Customer Review

169 of 178 people found the following review helpful
5.0 out of 5 stars One of the best Russian films ever!, October 19, 2004
This review is from: Solaris (The Criterion Collection) (DVD)
This review is for the Criterion Collection DVD edition of the film.
It also compares it with the version released by the Russian Cinema Council (RUSCICO)

Solaris, released as Solyaris in Russia, is among my favorite Russian films, and my favorite film by Andrei Tarkovsky. It is based on the sci-fi novel by Stanislaw Lem. It is been considered a Russian version of 2001 A Space Odyessy. While some consider it to be the polar opposite.

An interesting note is that the Criterion Collection edition was released exacltly one day before the theactrical release of the 2002 remake directed by Steven Soderbergh and starring George Clooney.

It is about a space station orbiting an apparently sentient planet. The planet has the capability of reading the minds of the scientists aboard the space station and created 'doubles' of people from their past. When a psychologist comes aboard to investigate, he is confounded by the recreation of his dead wife.

It is a great film. Although it is slow paced, it has some excelent and unique cinematography. One example is one scene near the begining of the film where it focuses on raindrops landing in a full teacup. The special effects in this film are quite impressive given the time, place, and budget of filming. To top it off the film's score includes a superb rendition of J.S. Bach's Choral Prelude in F Minor, "Ich ruf zu' dir Herr Jesu Christ" BWV 639.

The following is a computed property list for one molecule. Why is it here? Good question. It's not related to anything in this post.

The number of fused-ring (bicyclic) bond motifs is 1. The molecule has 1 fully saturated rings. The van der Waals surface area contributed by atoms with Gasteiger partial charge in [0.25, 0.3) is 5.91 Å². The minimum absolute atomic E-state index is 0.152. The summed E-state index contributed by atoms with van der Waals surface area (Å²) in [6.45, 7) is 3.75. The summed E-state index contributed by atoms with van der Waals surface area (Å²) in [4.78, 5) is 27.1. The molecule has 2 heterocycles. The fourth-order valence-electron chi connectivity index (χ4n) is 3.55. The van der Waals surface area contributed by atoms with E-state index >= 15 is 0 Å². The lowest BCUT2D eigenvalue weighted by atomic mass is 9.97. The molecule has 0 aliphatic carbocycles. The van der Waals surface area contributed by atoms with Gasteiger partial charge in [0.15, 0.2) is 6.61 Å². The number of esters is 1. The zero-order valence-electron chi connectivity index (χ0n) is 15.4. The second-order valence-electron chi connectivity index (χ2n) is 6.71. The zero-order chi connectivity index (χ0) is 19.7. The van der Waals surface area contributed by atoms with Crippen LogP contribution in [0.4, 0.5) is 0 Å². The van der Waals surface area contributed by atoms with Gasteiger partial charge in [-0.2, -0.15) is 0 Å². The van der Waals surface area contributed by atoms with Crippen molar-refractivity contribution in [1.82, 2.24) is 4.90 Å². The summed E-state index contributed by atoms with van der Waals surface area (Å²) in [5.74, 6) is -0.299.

There are some subltle differences betweent he Criterion DVD and the RUSCICO DVD. The most noticable is a 5 minute POV scene of driving through the streets of a city. The scene is in both color and B&W. In the RUSCICO version part of the scene segues from B&W to color. on the Criterion DVD this part is solely in color.

The DVD has some excellent special features
Disc one contains the film plus an audio commentary by Vida Johnson and Graham Petrie, who are experts on Andrei Tarkovsky and are co-authors of the book, The Films of Andrei Tarkovsky: A Visual Fugue.

Disc two contains 9 deleted and alternate scenes. There are also interviews with composer, Eduard Artimiev, lead actress Natalya Bondarchuk, (daughter War & Peace director, Sergei Bondarchuk) cinematographer Vadim Yusov, and art director Mikhal Romadin. There is also an excerpt from a Stanislaw Lem documentary.

The RUSCICO DVD is also good and has filmographys of cast & crew, a production photo album, an interview with Andrei Tarkovsky's sister, a biography of Andrei Tarkovsky and Stanislaw Lem, and a biographical film on lead actor Donatis Banionis.

Both versions are worth getting but the Criterion Collection version is far better. This one is a Must buy!
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Showing 1-2 of 2 posts in this discussion
Initial post: Jun 24, 2011 2:40:55 AM PDT
Last edited by the author on Jun 24, 2011 2:41:46 AM PDT
A really wonderful review.Tarkovski was an innovative film director ( in his russian way ), but we can't forget the brilliant novel
by Stanislaw Lem ,the great polish writer , one of the outstanding figures of science fiction literature of the Twentieth Century.

Posted on Dec 10, 2012 9:14:03 AM PST
john smith says:
Soderbergh's film is not a remake of Tarkovsky's, but an entirely different interpretation of Lem's novel.
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